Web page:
I’ve long argued that its safer for cyclists to move up to the front of an intersection than stop behind a line of cars in the traffic lane.
The reason is simple.
The single greatest risk any cyclist faces on the roads is that drivers may not see you. By moving up to the front of an intersection, in front of any drivers in the right lane — in other words, the same position you would occupy in a bike box — you ensure that you can be seen by everyone on the road, no matter what direction they’re coming from.
On the other hand, if you stop in place in the traffic lane, you’re at least partially hidden from oncoming and cross traffic — and possibly completely hidden from view, depending on how far back you are or how big the vehicles ahead of you are — dramatically increasing your risk of a collision. And you run the risk that a driver coming up from behind will be focused on the car ahead of you, and fail to notice the bike right behind it.
Of course, there are those who disagree.
Some cyclists argue that it’s rude to block cars from turning right or force drivers to pass you repeatedly as they move by once, then have to pass again after you filter past on your way up to the red light.
The first is easy to address. If the car at the front of the right lane has its turn signal on or is moving to the right, simply position yourself slightly in front and to its left, leaving room for it to make a right. And don’t be surprised if the driver thanks you for that bit of courtesy before turning.
As for the second, whether or not passing becomes a problem depends on how difficult you make it.
I usually move slightly to the right once the light changes, allowing the first few cars to go by before retaking my place in the traffic lane. And I try to leave a little more room on my left when there are no parked cars next to me — and therefore, no risk of dooring — remaining at the edge of the traffic lane but leaving room for drivers to get by when it’s safe.
The other argument against filtering up to the intersection is that it’s dangerous and/or illegal to pass on the right.
The danger is easy to deal with by using a modicum of care. Simply put, don’t pass a car on the right if it could move into your path; if it’s blocked in place by the cars ahead, though, you should be safe. And never pass a moving car — or a car that has room to move into your path — on the right if it has its turn signal on or is edging towards the right; under those circumstances, you’re wiser, and legally allowed, to pass on the left.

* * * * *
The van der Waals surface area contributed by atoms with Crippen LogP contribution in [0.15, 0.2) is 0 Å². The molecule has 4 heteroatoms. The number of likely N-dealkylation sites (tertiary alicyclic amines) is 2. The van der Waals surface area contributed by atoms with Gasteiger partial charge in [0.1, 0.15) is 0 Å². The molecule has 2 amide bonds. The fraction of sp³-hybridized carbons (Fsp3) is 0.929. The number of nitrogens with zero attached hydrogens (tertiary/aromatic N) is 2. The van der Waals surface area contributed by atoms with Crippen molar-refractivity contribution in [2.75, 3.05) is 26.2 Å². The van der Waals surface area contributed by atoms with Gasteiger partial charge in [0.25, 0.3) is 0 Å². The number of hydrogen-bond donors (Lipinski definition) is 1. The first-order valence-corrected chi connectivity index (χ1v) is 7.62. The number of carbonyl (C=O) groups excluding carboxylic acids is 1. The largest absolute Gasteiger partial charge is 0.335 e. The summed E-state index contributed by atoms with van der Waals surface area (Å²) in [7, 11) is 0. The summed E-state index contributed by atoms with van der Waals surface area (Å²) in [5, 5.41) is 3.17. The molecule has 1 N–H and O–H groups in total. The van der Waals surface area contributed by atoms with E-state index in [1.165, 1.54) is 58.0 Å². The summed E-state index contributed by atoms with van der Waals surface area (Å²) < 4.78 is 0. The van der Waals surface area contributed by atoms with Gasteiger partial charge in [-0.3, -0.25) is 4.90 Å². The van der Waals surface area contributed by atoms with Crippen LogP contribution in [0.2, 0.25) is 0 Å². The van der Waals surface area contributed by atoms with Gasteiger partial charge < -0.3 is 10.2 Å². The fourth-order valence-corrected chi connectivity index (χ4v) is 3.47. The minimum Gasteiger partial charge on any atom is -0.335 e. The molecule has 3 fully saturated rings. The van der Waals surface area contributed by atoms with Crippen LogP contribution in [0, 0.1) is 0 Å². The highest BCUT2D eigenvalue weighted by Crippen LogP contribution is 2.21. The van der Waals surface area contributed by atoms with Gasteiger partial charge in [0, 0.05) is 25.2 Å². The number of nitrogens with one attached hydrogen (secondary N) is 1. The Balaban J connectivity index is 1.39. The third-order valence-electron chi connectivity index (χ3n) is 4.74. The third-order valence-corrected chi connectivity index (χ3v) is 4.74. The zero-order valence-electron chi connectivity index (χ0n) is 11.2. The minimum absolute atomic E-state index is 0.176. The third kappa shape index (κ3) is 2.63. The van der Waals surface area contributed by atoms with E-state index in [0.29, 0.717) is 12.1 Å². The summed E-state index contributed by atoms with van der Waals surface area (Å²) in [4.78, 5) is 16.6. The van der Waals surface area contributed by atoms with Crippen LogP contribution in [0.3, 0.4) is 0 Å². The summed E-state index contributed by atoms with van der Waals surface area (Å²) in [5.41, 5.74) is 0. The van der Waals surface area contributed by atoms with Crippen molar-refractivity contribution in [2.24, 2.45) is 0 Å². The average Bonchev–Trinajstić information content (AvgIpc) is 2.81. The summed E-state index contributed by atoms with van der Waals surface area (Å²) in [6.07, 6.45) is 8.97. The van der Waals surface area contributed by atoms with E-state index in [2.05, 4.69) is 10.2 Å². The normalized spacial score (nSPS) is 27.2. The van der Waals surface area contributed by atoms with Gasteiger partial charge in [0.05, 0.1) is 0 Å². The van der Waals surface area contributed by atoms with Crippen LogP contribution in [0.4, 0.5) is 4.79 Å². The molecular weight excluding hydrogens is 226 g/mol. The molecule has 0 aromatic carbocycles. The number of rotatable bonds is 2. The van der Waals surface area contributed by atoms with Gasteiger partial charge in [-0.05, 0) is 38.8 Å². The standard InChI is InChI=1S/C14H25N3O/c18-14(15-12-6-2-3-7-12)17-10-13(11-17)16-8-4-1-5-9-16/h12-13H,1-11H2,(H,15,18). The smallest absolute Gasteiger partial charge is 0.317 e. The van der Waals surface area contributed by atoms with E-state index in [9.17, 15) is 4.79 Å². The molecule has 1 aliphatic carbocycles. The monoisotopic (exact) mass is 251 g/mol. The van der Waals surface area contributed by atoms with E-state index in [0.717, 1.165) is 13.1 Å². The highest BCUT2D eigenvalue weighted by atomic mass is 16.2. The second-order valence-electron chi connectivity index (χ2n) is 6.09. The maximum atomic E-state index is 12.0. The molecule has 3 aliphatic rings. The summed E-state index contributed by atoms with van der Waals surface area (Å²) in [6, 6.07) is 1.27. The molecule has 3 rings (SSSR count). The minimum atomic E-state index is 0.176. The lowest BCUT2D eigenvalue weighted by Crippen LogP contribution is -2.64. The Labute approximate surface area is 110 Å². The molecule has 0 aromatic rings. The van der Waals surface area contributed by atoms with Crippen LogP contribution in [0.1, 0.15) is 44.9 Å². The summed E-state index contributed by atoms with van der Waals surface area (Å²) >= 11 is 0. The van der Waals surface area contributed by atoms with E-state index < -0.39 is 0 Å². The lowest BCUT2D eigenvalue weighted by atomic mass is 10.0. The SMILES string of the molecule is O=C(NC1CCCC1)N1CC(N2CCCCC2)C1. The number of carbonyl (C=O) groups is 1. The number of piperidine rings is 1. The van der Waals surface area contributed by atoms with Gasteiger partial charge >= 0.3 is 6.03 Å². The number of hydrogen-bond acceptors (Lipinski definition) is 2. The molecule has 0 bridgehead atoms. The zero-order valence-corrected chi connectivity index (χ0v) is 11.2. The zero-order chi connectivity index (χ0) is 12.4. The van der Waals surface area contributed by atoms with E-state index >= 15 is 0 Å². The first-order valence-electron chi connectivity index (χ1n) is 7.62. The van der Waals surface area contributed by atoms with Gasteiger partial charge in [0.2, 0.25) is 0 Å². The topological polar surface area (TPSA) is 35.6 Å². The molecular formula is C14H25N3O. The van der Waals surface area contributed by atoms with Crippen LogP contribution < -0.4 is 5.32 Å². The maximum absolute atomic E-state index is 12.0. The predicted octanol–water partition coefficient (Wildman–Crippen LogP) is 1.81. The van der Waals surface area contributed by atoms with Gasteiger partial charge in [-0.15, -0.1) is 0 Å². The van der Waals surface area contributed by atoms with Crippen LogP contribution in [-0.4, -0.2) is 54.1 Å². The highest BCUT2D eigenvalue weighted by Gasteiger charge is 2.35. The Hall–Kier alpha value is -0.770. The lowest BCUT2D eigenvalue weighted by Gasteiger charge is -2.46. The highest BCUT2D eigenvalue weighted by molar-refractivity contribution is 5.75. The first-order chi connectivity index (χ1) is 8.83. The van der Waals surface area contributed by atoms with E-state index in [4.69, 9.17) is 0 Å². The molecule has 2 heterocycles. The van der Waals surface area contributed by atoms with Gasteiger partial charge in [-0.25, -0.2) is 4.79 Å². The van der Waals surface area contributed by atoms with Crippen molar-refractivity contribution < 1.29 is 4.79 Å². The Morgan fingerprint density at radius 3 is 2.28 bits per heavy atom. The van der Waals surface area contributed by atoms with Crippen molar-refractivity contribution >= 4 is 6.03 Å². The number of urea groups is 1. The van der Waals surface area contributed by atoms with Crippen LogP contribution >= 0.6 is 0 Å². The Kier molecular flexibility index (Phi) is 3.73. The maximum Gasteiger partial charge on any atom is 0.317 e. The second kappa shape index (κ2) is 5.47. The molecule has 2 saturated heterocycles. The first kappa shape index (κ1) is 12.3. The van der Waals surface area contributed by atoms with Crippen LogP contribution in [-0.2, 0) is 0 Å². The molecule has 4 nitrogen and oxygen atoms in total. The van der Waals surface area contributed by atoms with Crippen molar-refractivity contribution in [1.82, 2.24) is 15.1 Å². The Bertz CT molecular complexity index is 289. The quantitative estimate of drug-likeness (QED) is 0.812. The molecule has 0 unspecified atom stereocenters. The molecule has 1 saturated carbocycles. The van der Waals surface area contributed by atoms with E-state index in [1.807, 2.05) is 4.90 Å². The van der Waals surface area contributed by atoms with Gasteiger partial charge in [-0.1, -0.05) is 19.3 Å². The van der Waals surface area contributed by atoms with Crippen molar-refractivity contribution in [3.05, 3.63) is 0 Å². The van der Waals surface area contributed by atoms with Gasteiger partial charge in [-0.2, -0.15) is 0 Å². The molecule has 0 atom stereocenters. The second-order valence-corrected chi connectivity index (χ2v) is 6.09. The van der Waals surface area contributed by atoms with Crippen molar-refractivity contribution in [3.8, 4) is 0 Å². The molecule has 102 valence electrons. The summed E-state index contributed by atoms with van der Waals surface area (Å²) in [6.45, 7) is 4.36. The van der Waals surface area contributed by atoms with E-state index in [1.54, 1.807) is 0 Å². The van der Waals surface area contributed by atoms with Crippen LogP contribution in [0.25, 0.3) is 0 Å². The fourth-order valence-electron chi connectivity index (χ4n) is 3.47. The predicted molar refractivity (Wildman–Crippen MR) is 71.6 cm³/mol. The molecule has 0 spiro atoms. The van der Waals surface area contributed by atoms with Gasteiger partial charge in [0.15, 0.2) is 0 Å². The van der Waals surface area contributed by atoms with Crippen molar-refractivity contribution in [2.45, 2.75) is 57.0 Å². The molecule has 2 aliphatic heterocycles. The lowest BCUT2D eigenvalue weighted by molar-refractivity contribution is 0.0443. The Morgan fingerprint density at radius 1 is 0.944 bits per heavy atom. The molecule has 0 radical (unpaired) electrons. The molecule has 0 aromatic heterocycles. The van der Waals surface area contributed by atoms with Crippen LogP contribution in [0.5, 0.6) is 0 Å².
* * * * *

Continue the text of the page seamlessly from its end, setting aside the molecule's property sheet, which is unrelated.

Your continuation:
Whether passing on the right is 100% legal may be another matter.*
I’ve always argued that you’re allowed to do it to pass slow or stopped traffic. After all, lane splitting is legal in California, and despite common misconceptions, it’s perfectly legal for drivers to pass on the right if they can do it safely, without driving off the paved or main-travelled portion of the roadway.
In other words, they can’t use the shoulder of the roadway to pass on the right. But you can.
Bikes are specifically allowed to ride in places cars are’t, like bike lanes, parking lanes or on the shoulder — which means you’re often riding in a separate lane from the motor vehicles on your left. And since you’re subject to the same rights and responsibilities as any other vehicle, that means you can legally pass on the right, just like they can under similar circumstances.
Look at it this way.
Say you were driving in the right lane of a four lane highway when the car ahead of you in the left lane stops to make a left turn. Does that mean you have to stop as well?
Of course not. Not only are you allowed to keep going, you could even move around and pass in the right lane if you were directly behind him when he stopped.
It’s just common sense. And specifically allowed under California law.
On the other hand, common sense and court verdicts can be mutually exclusive around here.
For instance, on Monday, Cyclelicious told the story of a cyclist who was riding in a San Francisco bike lane when he was doored by a passenger exiting a taxi on the right. And even though dooring is clearly illegal in California, a jury found him partly responsible for the collision because the law that allows passing on the right specifically refers to motor vehicles, with no provision for bikes.
Never mind that we have all the rights and responsibilities of any other vehicle operators.
It’s that damn common sense thing again.
Fortunately, that won’t be a problem much longer. Virtually unnoticed in the flurry of bills signed by Governor Schwarzenegger was SB1318, which removes the reference to motor vehicle in the laws covering passing on the right.